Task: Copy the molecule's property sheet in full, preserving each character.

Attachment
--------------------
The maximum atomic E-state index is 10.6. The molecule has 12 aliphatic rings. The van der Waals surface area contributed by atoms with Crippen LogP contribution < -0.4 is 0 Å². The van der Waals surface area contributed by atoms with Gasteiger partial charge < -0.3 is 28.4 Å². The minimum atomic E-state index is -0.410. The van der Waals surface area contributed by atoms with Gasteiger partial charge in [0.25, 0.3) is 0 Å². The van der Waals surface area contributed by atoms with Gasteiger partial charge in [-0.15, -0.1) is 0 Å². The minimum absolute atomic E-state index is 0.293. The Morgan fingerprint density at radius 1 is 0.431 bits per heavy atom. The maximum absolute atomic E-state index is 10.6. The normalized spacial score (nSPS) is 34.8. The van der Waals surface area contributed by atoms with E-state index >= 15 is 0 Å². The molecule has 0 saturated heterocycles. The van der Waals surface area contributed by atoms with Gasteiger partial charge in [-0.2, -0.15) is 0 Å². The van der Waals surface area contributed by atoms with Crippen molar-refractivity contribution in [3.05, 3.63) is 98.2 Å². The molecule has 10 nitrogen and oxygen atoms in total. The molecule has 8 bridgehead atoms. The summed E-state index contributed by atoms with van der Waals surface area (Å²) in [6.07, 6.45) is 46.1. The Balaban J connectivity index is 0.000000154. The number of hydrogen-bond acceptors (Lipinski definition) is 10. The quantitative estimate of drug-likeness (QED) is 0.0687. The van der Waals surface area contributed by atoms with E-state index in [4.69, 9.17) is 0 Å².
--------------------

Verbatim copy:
The maximum atomic E-state index is 10.6. The molecule has 12 aliphatic rings. The van der Waals surface area contributed by atoms with Crippen LogP contribution < -0.4 is 0 Å². The van der Waals surface area contributed by atoms with Gasteiger partial charge < -0.3 is 28.4 Å². The minimum atomic E-state index is -0.410. The van der Waals surface area contributed by atoms with Gasteiger partial charge in [0.25, 0.3) is 0 Å². The van der Waals surface area contributed by atoms with Gasteiger partial charge in [-0.15, -0.1) is 0 Å². The minimum absolute atomic E-state index is 0.293. The Morgan fingerprint density at radius 1 is 0.431 bits per heavy atom. The maximum absolute atomic E-state index is 10.6. The normalized spacial score (nSPS) is 34.8. The van der Waals surface area contributed by atoms with E-state index >= 15 is 0 Å². The molecule has 0 saturated heterocycles. The van der Waals surface area contributed by atoms with Gasteiger partial charge in [-0.2, -0.15) is 0 Å². The van der Waals surface area contributed by atoms with Crippen molar-refractivity contribution in [3.05, 3.63) is 98.2 Å². The molecule has 10 nitrogen and oxygen atoms in total. The molecule has 8 bridgehead atoms. The summed E-state index contributed by atoms with van der Waals surface area (Å²) in [6.07, 6.45) is 46.1. The Balaban J connectivity index is 0.000000154. The number of hydrogen-bond acceptors (Lipinski definition) is 10. The quantitative estimate of drug-likeness (QED) is 0.0687. The van der Waals surface area contributed by atoms with E-state index in [4.69, 9.17) is 0 Å².